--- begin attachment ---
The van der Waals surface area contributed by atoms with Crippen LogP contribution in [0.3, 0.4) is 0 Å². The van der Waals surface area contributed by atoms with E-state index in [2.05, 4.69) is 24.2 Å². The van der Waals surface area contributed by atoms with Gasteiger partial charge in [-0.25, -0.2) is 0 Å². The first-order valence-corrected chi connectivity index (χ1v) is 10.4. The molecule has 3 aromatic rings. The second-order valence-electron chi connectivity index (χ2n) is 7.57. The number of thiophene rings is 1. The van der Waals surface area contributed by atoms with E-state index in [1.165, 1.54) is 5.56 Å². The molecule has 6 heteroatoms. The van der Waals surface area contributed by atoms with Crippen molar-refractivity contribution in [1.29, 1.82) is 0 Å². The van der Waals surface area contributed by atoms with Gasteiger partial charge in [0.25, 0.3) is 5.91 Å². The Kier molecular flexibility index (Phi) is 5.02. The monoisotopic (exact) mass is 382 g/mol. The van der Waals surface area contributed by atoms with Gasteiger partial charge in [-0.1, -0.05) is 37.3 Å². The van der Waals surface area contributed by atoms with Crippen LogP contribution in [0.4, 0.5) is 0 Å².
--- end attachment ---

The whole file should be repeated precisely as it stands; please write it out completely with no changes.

The van der Waals surface area contributed by atoms with Crippen LogP contribution in [0.3, 0.4) is 0 Å². The van der Waals surface area contributed by atoms with E-state index in [2.05, 4.69) is 24.2 Å². The van der Waals surface area contributed by atoms with Gasteiger partial charge in [-0.25, -0.2) is 0 Å². The first-order valence-corrected chi connectivity index (χ1v) is 10.4. The molecule has 3 aromatic rings. The second-order valence-electron chi connectivity index (χ2n) is 7.57. The number of thiophene rings is 1. The van der Waals surface area contributed by atoms with E-state index in [1.165, 1.54) is 5.56 Å². The molecule has 6 heteroatoms. The van der Waals surface area contributed by atoms with Crippen molar-refractivity contribution in [1.29, 1.82) is 0 Å². The van der Waals surface area contributed by atoms with Gasteiger partial charge in [0.25, 0.3) is 5.91 Å². The Kier molecular flexibility index (Phi) is 5.02. The monoisotopic (exact) mass is 382 g/mol. The van der Waals surface area contributed by atoms with Gasteiger partial charge in [-0.1, -0.05) is 37.3 Å². The van der Waals surface area contributed by atoms with Crippen LogP contribution in [0.4, 0.5) is 0 Å².